Function and Dysfunction in Post-Conflict Justice Networks and Communities

By Baylis, Elena | Vanderbilt Journal of Transnational Law, May 2014 | Go to article overview

Function and Dysfunction in Post-Conflict Justice Networks and Communities


Baylis, Elena, Vanderbilt Journal of Transnational Law


ABSTRACT

The field of post-conflict justice includes many well-known international criminal law and rule of law initiatives, from the International Criminal Court to legal reform programs in Afghanistan and Iraq. Less visible, but nonetheless vital to the field, are the international staff (known as internationals) who carry out these transitional justice enterprises, and the networks and communities of practice that connect them to each other. By sharing information, collaborating on joint action, and debating proposed legal rules within their networks and communities, internationals help to develop and implement the core norms and practices of post-conflict justice. These modes of collaboration are particularly important because the field's fundamental norms and practices are still evolving dramatically. But at times, these networks and communities are dysfunctional. Then, internationals' ability to engage in robust dialogue and work together is compromised, to the detriment of the effectiveness of their work and the maturation of the field as a whole. In examining these issues, this Article draws on a series of interviews with internationals who have worked in post-conflict justice.

TABLE OF CONTENTS

I.   INTRODUCTION
II.  NETWORKS AND COMMUNITIES
     A. Defining Networks and Communities
     B. How PCJ Networks Are Formed, Used,
         and Maintained
         1. Narrative of PCJ Network Formation
            and Use
         2. Key Factors in Network Formation
            and Use
            a. Development of Network Ties
            b. Categories of Network Use
     C.  PCJ Communities
         1. Communities of Practice
III. TWO PCJ COMMUNITIES
     A.  Details of ROL and ICL
         1. Content of ICL and ROL
         2. Structure of ICL and ROL Work and
            Employment
         3. Development of Modern ICL and ROL
     B.  Local, Intra-institutional Knowledge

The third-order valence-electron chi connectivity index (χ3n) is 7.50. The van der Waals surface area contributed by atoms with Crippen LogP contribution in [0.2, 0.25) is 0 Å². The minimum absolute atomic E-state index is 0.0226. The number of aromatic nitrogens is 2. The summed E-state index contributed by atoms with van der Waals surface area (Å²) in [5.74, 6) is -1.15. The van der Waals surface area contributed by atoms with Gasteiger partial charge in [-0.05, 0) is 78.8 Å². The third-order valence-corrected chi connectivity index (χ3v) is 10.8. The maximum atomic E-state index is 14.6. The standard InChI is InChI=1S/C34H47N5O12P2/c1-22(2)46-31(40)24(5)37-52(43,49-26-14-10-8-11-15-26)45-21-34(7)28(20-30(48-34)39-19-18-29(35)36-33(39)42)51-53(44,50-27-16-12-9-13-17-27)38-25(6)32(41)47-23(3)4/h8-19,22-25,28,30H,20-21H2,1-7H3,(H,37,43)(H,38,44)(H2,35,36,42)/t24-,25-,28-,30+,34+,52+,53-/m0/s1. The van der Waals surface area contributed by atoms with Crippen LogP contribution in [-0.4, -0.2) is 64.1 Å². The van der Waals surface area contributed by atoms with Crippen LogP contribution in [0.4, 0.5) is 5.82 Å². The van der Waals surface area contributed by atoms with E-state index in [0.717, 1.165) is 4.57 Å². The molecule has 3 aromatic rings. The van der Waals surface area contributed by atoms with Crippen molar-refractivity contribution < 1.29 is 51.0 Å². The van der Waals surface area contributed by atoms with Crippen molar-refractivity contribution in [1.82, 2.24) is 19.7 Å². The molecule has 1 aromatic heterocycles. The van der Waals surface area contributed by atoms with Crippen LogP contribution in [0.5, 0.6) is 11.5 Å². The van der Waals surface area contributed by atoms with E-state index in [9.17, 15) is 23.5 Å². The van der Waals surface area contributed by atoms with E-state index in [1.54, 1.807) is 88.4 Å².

Communities
         1. ICL
         2. ROL
     C.  Knowledge Sharing and Assistance.
         1. ICL
         2. ROL.
         3. Reification and Boundary Objects
VI. CONCLUSIONS
    A.  Functional and Dysfunctional Communities
    B.  Boundaries and Intersections
        1.  ROL Intersections with Post-conflict
            National Networks and Communities
        2.  ICL Intersections and Boundaries
APPENDIX A. METHODOLOGY
APPENDIX B. INTERVIEW INDEXES

I. INTRODUCTION

The field of post-conflict justice includes many well-known initiatives, from the International Criminal Court (ICC) trying accused war criminals in The Hague to the United States organizing massive programs to rebuild the justice systems in Afghanistan and Iraq. Less visible, but nonetheless vital to the field, are the international staff (known as internationals) who carry out these transitional justice enterprises, and the networks and communities (1) that connect them to each other.

In international criminal tribunals and in post-conflict states, internationals form tight-knit social communities. As they move from one job and post-conflict setting to another, these local relationships become transnational networks. Internationals share soccer scores and job opportunities with their local and transnational connections, to be sure, but they also debate new legal developments, collaborate on joint projects, and offer professional advice and assistance. Internationals conducting rule of law (ROL) programs form working relationships for the purpose of training judges or passing reform legislation, for example; those working in international criminal law (ICL) e-mail each other with news of the latest decisions and judgments.

When used in these ways, internationals' communities and networks become a source of knowledge production and circulation, simultaneously contributing to and putting into action the core norms and practices of post-conflict justice. Or at least, they do so when they are characterized by a common purpose, mutual trust, and the free flow of information. …

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